by Vera Zdravkovich, Vice President for
Instead of concentrating on how we are teaching, [in a learning
centered college] the focus shifts to measuring how well students
are learning. . . . By defining the knowledge and skills we expect
students to have mastered by the time they leave us, we clarify our
Community College Journal,
August/September 2001, p. 3
After two years of limited assessment of a small number of courses,
the assessment process has been expanded so that all departments
participate. This fall each department is preparing an assessment plan
to pilot in one course. During spring semester, the departments will
implement their assessment plans. This year’s pilot will provide
experience for developing assessments for additional courses next year.
The purpose of the assessment is to determine how well students are
learning the outcomes specified in the course master syllabus. The
assessment will provide the departments with this opportunity. The
assessment will not only document student learning, but also identify
areas in which the course can be improved, if improvement is needed.
What the Departments Will Be Doing This Year
Beginning this year, all departments will be fully involved in the
assessment process with a full agenda of activities. This year the
departments will complete their revisions of course master syllabi by
writing learning outcomes in behavioral terms: "Upon successful
completion of the course, students will be able to . . . ."
- Develop and implement an assessment for one course that determines
if the outcomes are being learned and how well they are being
learned. Tests and assignments currently used in the course may be a
good base for the assessment.
- Analyze the results of the course assessment to determine what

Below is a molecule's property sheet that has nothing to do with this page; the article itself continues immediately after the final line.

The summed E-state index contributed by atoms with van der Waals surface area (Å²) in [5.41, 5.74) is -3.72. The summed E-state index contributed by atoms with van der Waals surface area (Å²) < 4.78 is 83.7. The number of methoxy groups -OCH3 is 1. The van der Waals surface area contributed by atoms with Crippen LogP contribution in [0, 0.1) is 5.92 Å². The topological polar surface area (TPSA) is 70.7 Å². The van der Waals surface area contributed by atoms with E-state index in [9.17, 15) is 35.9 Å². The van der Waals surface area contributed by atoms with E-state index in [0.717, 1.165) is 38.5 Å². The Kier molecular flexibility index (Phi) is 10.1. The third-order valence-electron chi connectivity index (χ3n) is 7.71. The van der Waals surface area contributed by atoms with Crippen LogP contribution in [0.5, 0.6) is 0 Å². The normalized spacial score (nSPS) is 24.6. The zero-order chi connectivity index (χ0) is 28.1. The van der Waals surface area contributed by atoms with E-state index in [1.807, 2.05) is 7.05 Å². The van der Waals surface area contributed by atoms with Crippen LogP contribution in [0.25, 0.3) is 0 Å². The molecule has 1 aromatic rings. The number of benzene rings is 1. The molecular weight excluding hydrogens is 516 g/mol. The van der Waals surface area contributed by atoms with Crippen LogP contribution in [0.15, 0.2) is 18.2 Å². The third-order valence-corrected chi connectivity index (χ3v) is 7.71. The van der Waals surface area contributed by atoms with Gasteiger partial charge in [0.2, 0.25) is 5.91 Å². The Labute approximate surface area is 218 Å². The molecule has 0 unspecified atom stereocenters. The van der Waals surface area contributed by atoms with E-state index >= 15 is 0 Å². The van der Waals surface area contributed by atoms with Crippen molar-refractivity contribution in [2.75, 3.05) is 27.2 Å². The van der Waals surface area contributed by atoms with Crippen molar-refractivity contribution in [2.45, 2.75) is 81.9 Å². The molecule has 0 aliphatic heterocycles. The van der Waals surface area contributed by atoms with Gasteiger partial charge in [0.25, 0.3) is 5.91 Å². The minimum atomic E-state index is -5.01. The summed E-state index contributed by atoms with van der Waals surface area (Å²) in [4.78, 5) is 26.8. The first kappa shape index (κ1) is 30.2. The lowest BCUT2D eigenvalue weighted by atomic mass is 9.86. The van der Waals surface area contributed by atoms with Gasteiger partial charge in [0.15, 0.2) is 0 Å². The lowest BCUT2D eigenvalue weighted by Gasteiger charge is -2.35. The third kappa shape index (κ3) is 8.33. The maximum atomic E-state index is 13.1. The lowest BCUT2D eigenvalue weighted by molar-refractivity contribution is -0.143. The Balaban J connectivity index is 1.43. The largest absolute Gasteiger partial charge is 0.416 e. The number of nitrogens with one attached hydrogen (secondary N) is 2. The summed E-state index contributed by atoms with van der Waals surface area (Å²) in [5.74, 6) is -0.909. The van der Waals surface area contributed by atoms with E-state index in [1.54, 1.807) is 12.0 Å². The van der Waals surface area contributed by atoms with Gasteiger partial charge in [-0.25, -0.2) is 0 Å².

improvement, if any, should be made to the course to facilitate
student learning, before the course is taught again.
- Begin developing an assessment program to use with other courses
What Support the Departments Will Receive
I have appointed Bill Peirce to coordinate all phases of the syllabi
revision/assessment plan process and the work of the Academic Outcomes
Assessment Committee (AOAC). Liaisons from the AOAC have been assigned
to each department. Planning forms and samples of "Some Ways Other
Colleges Assess Learning Outcomes" have been distributed to all
department chairs. See Bill's article in this issue of the Instructional
The AOAC will continue to review the revised master syllabi. The
committee also will review each department’s assessment plan to
determine if it complies with the planning form.
What Commitment the Departments Will Make to Assessment
When the department chairs turn in the planning form with the
necessary related materials to Bill Peirce on October 29, they are
- The course master syllabus identifies the course learning
- All instructors are addressing the course learning outcomes and
assessing how well students have mastered them.
- The department has planned an assessment to gather evidence about
students' success in learning the course outcomes.
- The department intends to use the information obtained from
implementing the assessment to improve student learning.
Tests and assignments that you already use in your courses will
probably be a good base for this internal audit.
What the Benefits Are of an Internal Assessment Plan
- Every faculty member benefits from assessing student outcomes on a
wider scale than his or her own classroom.
- Systematic assessment provides evidence for departmental
reflection and renewal.
- A good assessment has great potential for improving how well
students learn what the faculty teach by providing detailed
information about students’ strengths and weaknesses.
- With the results from the assessment, faculty can pinpoint the
areas where individual courses need revising—perhaps by changing
the syllabus, involving adjuncts to a greater degree, adopting
additional teaching methods, buying lab equipment, revising
placement procedures, or improving some other feature.
A good assessment plan systematically carried out, and a thoughtful
analysis of the assessment results provide faculty members with the
information necessary to know how to best revise a course, if revision
is necessary. If the assessment results confirm that large numbers of
students are learning well, then both the department chair and the
faculty members teaching the course can feel a justified satisfaction in
what they are doing. Good assessment reinforces high standards and high